News and Insights

Print this page

Search News & Insights

Proposed changes to provision of periodic payments in catastrophic injury claims

DATE: 16.09.2015

On May 27 2015 the government published the revised draft scheme of the Civil Liability (Amendment) Bill 2015. The bill introduces a new model to allow for the provision of periodic payment orders in cases before the Irish courts where a plaintiff has suffered catastrophic injury.

The bill sets out the circumstances in which a High Court trial judge is entitled to order that periodic payments be made by a defendant other than a state authority. It is anticipated that the bill will be enacted before the end of 2015.

Plaintiff representatives have expressed concern about the bill, particularly the proposal to link future payments to the Irish Harmonised Index of Consumer Prices. This index measures inflation over a broad range of consumer goods and will not accurately reflect the greater increase in wage inflation for carers' salaries or medical services. It is argued that this may result in plaintiffs being unable to meet the cost of future care, meaning that many will continue to seek lump-sum awards.

The attraction of seeking lump-sum awards for plaintiffs is partly due to the recent High Court decision Russell v HSE. The case indicated that awards for future special damages should only be discounted by 1% (previously 3%) to allow for the income that would be generated by a plaintiff who receives a lump sum to cover future costs. In effect, a plaintiff may receive a multi-million euro award in 2015 in respect of payments that may not need to be made until decades in the future. The discount is intended to reflect the fact that the plaintiff receives a benefit by being able to invest that sum of money until it is needed. Defence practitioners and many actuaries and economists argue that the discount should be significantly higher. The decision is under appeal and was heard by the Court of Appeal on July 7 2015. Judgment was reserved.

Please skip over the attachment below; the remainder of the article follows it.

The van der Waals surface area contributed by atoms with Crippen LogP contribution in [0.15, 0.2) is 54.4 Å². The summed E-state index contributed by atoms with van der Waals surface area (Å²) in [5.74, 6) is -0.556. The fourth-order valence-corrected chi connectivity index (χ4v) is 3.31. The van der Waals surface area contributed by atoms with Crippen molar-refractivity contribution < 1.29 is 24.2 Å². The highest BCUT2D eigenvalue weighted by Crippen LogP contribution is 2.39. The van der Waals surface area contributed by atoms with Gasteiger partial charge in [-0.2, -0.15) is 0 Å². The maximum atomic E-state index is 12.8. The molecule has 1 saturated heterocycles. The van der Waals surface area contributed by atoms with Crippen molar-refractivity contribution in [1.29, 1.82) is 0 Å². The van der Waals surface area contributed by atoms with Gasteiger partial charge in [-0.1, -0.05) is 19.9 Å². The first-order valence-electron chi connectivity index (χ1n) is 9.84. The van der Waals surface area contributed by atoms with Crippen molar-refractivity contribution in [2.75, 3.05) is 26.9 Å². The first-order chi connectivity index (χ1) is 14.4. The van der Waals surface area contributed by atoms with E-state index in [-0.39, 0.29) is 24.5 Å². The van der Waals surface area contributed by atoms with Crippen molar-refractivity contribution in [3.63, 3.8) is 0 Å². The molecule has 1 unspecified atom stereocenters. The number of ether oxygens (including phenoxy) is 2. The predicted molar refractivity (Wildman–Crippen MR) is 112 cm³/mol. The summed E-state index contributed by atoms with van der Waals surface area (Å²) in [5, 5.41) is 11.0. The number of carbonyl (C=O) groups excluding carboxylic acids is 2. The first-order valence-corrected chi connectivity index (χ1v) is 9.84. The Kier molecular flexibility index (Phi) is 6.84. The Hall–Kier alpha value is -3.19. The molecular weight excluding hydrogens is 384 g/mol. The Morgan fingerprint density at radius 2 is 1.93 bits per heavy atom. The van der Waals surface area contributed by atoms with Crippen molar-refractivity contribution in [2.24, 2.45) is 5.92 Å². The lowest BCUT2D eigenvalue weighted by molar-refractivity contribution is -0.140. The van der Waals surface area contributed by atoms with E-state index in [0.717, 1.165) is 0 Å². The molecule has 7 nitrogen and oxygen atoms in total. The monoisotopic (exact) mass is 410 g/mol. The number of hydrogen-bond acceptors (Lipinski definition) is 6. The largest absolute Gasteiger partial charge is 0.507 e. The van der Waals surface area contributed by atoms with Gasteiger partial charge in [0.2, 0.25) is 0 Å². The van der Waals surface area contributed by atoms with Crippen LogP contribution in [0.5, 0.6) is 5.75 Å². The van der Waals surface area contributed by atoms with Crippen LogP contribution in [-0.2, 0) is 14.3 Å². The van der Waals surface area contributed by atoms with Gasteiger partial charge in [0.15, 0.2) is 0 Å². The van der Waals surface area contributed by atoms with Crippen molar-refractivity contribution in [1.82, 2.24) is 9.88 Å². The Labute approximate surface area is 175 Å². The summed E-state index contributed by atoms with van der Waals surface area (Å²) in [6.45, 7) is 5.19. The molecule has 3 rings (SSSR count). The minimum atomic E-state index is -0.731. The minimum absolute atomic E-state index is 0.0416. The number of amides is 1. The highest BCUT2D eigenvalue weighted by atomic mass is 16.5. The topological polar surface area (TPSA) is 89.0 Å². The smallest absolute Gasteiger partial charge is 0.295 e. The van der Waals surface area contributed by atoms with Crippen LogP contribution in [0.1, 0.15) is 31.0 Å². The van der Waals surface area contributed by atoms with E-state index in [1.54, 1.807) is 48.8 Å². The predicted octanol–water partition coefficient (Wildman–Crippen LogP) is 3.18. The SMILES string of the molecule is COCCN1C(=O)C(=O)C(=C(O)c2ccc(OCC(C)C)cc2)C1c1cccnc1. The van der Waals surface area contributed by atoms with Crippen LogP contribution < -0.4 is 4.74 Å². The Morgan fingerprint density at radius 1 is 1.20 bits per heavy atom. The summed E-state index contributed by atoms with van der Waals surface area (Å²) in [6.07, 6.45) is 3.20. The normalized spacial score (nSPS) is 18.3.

Written by Dylan Gannon, Associate, Healthcare Group.

This article first appeared in the International Law Office Healthcare and Life Sciences newsletter, 16 September 2015.


About cookies on our website

Following a revised EU directive on website cookies, each company based, or doing business, in the EU is required to notify users about the cookies used on their website.

Our site uses cookies to improve your experience of certain areas of the site and to allow the use of specific functionality like social media page sharing. You may delete and block all cookies from this site, but as a result parts of the site may not work as intended.

To find out more about what cookies are, which cookies we use on this website and how to delete and block cookies, please see our Which cookies we use page.

Click on the button below to accept the use of cookies on this website (this will prevent the dialogue box from appearing on future visits)